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Caterpillar: Courting Customers

Caterpillar is one of the most far-flung companies in the world, with thousands of its high-priced excavators and earth movers digging holes and cleaning up debris for hundreds of public and private customers in dozens of countries at any given moment. So the Peoria, Illinois-based heavy-equipment giant is turning to social media in a variety of ways to tie that vast and sprawling community more tightly to its brand.

Caterpillar is one of the most far-flung companies in the world, with thousands of its high-priced excavators and earth movers digging holes and cleaning up debris for hundreds of public and private customers in dozens of countries at any given moment. So the Peoria, Illinois-based heavy-equipment giant is turning to social media in a variety of ways to tie that vast and sprawling community more tightly to its brand.

“We try to connect the dots with whatever content we do on social media,” says Kevin Espinosa, social media manager. “At the end of the day, we’re trying to sell a piece of machinery—a product, a service or some training. We try to generate leads for our dealers and get them to dealers as fast as we can, so they have a relationship with the customer.”

Caterpillar starts with using social media to “create a relationship with our customers that we’ve never had before,” Espinosa explains. For example, at the top of the sales funnel, Caterpillar is adding to its chops as a “thought leader” in its industry with blog posts that share with B2B customers “how to be a better landscaper, a better miner or how to get the most out of that skid steer.”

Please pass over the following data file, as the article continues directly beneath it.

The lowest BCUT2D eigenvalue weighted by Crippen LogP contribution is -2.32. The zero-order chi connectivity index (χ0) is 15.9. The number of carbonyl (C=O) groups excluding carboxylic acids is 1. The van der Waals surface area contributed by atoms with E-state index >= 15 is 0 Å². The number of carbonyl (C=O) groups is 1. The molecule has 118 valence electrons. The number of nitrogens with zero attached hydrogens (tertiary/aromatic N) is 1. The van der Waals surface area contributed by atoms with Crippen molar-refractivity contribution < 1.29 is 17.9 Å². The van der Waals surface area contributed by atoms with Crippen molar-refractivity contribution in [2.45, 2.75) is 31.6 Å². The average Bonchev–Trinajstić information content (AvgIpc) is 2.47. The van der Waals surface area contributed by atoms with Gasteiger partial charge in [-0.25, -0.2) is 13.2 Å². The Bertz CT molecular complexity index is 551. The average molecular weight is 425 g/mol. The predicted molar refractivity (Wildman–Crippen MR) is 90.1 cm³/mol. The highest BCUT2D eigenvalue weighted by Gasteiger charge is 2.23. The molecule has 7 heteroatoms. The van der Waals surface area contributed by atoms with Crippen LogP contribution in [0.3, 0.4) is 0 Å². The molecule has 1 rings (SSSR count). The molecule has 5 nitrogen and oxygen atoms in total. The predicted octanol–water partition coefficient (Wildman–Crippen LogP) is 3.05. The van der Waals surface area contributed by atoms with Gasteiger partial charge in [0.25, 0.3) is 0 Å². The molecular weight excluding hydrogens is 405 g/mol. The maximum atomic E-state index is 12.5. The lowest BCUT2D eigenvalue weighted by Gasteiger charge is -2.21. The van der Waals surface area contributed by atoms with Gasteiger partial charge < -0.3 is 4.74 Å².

The company also uses Facebook, Twitter and other social media to direct customers to stories about “how some piece of Caterpillar equipment is being used at a tornado or hurricane site or a hydraulic excavator that is really efficient,” he explains.

Caterpillar also has turned to social media to help dig up smaller customers in verticals, such as construction and landscaping that may have been using Caterpillar equipment for decades without much contact from the company. “There are so many customers we don’t even know, where their pieces of equipment might be in the second or third generation of ownership,” Espinosa says. “And we need to get that customer back because our annuity and our business is parts and service. It’s a big deal.”

The company stalks “that customer” by going to small Cat owners’ own Facebook pages, Twitter accounts and other external, social-media nodes, looking for relevant hints in their profiles, posts, “likes” (such as the Facebook pages of Caterpillar competitors) and so on.

Caterpillar also uses “social listening” in which its social-media personnel track what “key industry influencers” are saying about important topics in the industry. “We want to develop relationships with them, so they can help us spread the message about our brand,” Espinosa said.

To assess the impact of all this activity, Caterpillar also is putting metrics in place “so that when we do post about a new hydraulic excavator and tweet it and put something [about it on] Facebook, we can figure out how it turns into sales,” explains Espinosa, “by tracking how visitors respond to the ‘call to action’ that typically accompanies online content.”

About dale buss

dale buss
Dale Buss is a long-time contributor to Chief Executive, Forbes, The Wall Street Journal and other top-flight business publications. He lives in Michigan.